Today, I am going to be sharing my reviewof the new Handevision IBELUX 40mm f/0.85, and what makes this lens semi-unique is it actually comes in the EF-M mount, so no adapter is needed to use it on your EOS-M or EOS-M2. It also comes in just about every other mirrorless mount as well, but given that I have a couple EOS-M cameras, I opted to get in in the EF-M mount.


Initial Thoughts on the Handevision IBELUX 40mm f/0.85

First off, this lens is an absolute beast, especially on a small/light camera like the EOS M. It is made very well, 100% metal and glass, and we are not talking about panes of glass – this thing feels like a solid chunk of glass. The focus and aperture rings both work as expected, though since I mostly use my EOS-M for video, I wish that the aperture ring was step-less (can’t really complain about that though on a lens designed for stills).


The lens is a 64mm equivalent on the M, a nice portrait length for a camera without any clear portrait lenses in its native mount. Obviously, the max aperture of .85 is what gets the headlines for this lens, and if I am honest, it’s almost easy to think this lens is a little soft wide open, when in reality, it’s just harder to nail focus when the focus plane is so narrow.

I have not had a ton of time with the lens so far, basically only brought it out for some unscientific testing. But so far, I have been impressed. Is it worth the $2,000 pricetag? Well, I will reserve judgement on that until my final review.


The Quick Hits

  • Lens is HEAVY, especially on a small body like the M.
  • Build quality is superb
  • Optical quality is great so far
  • Nailing focus wide open is a challenge on the stock M, focus peaking with MagicLantern helps ALOT.

Overall, my initial impressions of this lens are good. I can tell you that I won’t be spending $2,000 on one, because it doesn’t make sense for my needs. But for someone else out there, this could well be a great purchase. I will be able to elaborate on that a little more in my final review of the lens, so stay tuned. In the meantime, here is a quick sample shot taken with this lens with just candle light.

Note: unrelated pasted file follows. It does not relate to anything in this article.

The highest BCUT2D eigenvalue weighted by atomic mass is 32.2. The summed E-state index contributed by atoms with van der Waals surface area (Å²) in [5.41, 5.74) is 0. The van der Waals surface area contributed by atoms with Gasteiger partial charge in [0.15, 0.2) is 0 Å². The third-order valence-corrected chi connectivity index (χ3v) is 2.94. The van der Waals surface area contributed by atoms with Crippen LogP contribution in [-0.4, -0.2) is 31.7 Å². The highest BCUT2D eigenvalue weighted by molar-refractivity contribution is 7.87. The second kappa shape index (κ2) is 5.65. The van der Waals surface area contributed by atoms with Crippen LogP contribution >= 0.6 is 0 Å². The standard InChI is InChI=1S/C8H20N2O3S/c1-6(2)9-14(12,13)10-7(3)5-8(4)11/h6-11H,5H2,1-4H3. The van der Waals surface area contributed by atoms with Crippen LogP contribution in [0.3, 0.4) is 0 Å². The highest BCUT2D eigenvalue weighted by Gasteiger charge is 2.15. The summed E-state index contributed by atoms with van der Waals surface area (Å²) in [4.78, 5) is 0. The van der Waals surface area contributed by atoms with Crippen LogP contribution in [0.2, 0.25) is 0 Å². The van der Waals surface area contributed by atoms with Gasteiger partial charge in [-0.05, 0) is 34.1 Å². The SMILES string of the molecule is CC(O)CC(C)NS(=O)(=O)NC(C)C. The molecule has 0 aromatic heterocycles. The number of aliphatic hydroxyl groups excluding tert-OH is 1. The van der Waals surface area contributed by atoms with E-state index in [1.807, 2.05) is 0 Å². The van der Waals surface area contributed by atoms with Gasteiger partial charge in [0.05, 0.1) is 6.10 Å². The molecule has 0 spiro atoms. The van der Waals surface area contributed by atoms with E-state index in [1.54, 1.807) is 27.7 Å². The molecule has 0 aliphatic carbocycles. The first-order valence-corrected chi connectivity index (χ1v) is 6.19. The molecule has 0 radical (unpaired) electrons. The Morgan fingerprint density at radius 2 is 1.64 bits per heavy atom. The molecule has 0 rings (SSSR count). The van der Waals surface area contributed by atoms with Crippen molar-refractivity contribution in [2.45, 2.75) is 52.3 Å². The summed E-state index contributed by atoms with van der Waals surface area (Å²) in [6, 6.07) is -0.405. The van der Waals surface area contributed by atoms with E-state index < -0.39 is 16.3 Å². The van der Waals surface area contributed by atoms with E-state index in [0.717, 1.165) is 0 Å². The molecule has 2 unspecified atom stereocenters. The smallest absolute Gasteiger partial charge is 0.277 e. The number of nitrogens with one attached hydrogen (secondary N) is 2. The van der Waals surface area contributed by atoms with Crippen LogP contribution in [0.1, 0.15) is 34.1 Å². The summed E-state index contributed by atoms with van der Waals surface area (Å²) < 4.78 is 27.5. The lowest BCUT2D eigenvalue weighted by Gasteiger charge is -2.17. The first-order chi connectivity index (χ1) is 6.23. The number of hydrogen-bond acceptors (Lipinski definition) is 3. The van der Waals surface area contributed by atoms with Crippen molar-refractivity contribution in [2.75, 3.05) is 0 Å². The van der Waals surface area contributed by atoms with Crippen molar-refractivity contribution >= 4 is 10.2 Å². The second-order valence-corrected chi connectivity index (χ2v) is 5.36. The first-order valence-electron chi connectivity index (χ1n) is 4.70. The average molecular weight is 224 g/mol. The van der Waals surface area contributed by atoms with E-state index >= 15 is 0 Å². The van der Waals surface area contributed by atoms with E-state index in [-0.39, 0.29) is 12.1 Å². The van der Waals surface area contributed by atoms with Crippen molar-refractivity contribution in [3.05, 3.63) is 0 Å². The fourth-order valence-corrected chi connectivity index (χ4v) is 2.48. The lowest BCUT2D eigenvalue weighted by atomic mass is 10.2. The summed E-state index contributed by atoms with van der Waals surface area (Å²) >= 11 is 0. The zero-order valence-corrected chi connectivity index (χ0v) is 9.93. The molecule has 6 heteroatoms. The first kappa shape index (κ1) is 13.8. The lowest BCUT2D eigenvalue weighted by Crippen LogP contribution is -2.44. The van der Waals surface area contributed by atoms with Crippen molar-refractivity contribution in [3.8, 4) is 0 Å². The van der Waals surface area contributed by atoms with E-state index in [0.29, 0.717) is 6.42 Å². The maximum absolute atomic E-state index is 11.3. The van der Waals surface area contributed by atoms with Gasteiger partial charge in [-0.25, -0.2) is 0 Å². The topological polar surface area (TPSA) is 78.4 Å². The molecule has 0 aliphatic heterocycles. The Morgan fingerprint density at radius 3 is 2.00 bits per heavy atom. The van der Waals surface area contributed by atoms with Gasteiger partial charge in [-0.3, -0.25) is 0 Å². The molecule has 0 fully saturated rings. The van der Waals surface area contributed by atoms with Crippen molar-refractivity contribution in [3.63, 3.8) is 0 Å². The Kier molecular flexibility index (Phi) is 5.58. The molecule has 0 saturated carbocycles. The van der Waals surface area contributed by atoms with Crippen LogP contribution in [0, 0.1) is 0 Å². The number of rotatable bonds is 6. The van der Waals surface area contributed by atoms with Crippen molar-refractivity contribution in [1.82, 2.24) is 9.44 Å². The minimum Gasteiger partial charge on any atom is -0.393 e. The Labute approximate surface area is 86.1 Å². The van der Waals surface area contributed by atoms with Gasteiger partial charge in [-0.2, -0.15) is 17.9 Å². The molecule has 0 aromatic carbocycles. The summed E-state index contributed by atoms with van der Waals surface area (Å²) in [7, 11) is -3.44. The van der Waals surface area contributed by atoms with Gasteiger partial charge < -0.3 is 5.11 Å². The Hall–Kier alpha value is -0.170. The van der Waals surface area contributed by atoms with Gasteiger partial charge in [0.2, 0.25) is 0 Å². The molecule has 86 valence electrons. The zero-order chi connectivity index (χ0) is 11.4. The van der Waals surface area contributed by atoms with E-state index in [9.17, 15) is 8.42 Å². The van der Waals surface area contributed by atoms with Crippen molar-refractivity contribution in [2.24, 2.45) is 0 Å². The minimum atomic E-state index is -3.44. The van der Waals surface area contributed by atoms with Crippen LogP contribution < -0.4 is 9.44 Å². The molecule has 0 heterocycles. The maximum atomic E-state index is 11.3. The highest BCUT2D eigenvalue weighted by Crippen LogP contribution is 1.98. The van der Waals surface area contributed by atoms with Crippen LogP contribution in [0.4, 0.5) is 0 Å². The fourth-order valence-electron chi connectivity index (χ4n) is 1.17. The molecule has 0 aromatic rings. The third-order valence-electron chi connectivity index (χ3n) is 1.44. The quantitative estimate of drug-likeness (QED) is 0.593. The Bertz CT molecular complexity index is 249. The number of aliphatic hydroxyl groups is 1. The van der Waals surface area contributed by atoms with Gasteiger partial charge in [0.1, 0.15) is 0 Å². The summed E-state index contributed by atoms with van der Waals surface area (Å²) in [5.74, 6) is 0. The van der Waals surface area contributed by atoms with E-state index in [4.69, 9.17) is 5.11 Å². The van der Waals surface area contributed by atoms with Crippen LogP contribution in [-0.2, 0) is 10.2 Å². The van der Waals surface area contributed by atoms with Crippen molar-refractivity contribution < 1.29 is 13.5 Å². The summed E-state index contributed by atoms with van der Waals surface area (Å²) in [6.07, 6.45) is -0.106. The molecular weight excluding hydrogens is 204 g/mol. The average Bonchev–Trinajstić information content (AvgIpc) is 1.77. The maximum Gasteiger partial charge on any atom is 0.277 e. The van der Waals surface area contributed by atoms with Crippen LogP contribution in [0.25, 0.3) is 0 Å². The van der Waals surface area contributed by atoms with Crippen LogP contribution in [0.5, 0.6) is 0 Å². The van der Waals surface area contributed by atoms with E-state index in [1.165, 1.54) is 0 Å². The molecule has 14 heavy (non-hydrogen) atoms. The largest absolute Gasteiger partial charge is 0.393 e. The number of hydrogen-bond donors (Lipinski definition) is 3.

Canon EOS-M , 1/60th, ISO 400, with IBELUX 40mm @ f/.85

The above shot (yes I know its simple and boring), would not be doable on the EOS-M without this lens. Not useable anyways. I’ll have some better examples of this in the full review, but as I said, this was just a quick test shot of my friend’s makeup desk lit with just a candle.


Fastforward a few months, and while I still have my EOS-M bodies, I now use a Fuji X-T1 as my primary rig. Being as the Fuji offers an EVF, and stellar manual focus support features, I decided to give this lens another try and see if  a different body changed my perspective on it at all.

Handevision IBELUX 40mm F/.85 on My Fuji X-T1

Well, let me just say that I do in fact like the lens a lot more now that I have it on a body with an EVF, and better manual focusing support. I am able to nail focus much easier, and the weight of the lens balances much better on the Fujifilm X-T1 than it did on the tiny EOS-M.


The build quality issues, specifically with the focusing ring, that I had to deal with on the EF-M mount version are not an issue on this Fuji mount version. Which leads me to think maybe I just had a bum copy when I tested it on the EOS-M.

Optically, it is still not quite up to par for a lens that costs so much money. But that said, it looks much better wide open then the SLR Magic 50mm F/.95 that I just shared my initial thoughts on yesterday.


The lens is still not worth what they are charging for it in my opinion, but if you can get it for a deal, like the one they ran a little while back for only $1299, it is a much easier pill to swallow.

ISO 100, 1/400th, 40mm F/.85

Overall though, the Fuji 56mm F/1.2 is still a better lens optically and cheaper at that. So unless for some reason you absolutely need to be able to shoot at F/.85, then I say stick with the Fuji lenses.

At ~$300, for the kit and 22mm lens, the EOS-M is one of the ‘best bang for your buck’ options out there right now. The problem though, is the lack of Canon support for the system in the form of fast lenses. This means you must look to the third party manufacturers, use big heavy EF glass via adapter, or rely on manual focus lenses via an adapter.

If you are interested in the Handevision IBELUX 40mm f/0.85, you can find it over on B&H for just over $2,000.

Product Images




German engineered (yet built in China), it’s not small and will probably be built to last. It also has a built in sun shadethat’s cool. Interestingly, it’s available for a spread of mounts including Fuji X Mounts, Canon’s EOS-M, Sony E-Mount, and some Olympus and Panasonic. On a micro 4/3 mount, 40mm is quite a nice focal length for a myriad of things, and nice too, is that this lens, unlike the other much more prestigious German counterpart, Leica, will not carry with it a price tag you’d more likely see on a new Ducati. Currently it’s closer to a Specialized StumpJumper, set at approximately $2,400 USD.

What are your thoughts on this lens? Do you think its .85 maximum aperture makes it worth the $2,000? Leave a comment below!